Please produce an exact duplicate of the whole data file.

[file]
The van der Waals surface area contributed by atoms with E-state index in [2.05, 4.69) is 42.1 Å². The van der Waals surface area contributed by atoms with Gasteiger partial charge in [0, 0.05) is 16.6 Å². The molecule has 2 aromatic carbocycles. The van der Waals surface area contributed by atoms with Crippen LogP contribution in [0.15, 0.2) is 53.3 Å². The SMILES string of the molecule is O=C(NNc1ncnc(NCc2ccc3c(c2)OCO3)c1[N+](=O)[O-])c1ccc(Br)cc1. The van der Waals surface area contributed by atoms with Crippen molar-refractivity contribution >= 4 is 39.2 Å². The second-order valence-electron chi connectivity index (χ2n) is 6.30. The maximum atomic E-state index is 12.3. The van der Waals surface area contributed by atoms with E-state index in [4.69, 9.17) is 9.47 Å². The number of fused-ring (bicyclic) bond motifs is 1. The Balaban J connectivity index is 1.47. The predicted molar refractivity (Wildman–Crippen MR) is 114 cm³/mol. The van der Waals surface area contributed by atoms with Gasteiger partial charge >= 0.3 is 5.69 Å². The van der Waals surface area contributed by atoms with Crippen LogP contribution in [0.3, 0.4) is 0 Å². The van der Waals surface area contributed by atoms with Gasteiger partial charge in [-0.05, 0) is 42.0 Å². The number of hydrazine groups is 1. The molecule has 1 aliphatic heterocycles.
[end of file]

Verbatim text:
The van der Waals surface area contributed by atoms with E-state index in [2.05, 4.69) is 42.1 Å². The van der Waals surface area contributed by atoms with Gasteiger partial charge in [0, 0.05) is 16.6 Å². The molecule has 2 aromatic carbocycles. The van der Waals surface area contributed by atoms with Crippen LogP contribution in [0.15, 0.2) is 53.3 Å². The SMILES string of the molecule is O=C(NNc1ncnc(NCc2ccc3c(c2)OCO3)c1[N+](=O)[O-])c1ccc(Br)cc1. The van der Waals surface area contributed by atoms with Crippen molar-refractivity contribution >= 4 is 39.2 Å². The second-order valence-electron chi connectivity index (χ2n) is 6.30. The maximum atomic E-state index is 12.3. The van der Waals surface area contributed by atoms with E-state index in [4.69, 9.17) is 9.47 Å². The number of fused-ring (bicyclic) bond motifs is 1. The Balaban J connectivity index is 1.47. The predicted molar refractivity (Wildman–Crippen MR) is 114 cm³/mol. The van der Waals surface area contributed by atoms with Gasteiger partial charge >= 0.3 is 5.69 Å². The van der Waals surface area contributed by atoms with Crippen LogP contribution in [0.3, 0.4) is 0 Å². The van der Waals surface area contributed by atoms with Gasteiger partial charge in [-0.05, 0) is 42.0 Å². The number of hydrazine groups is 1. The molecule has 1 aliphatic heterocycles.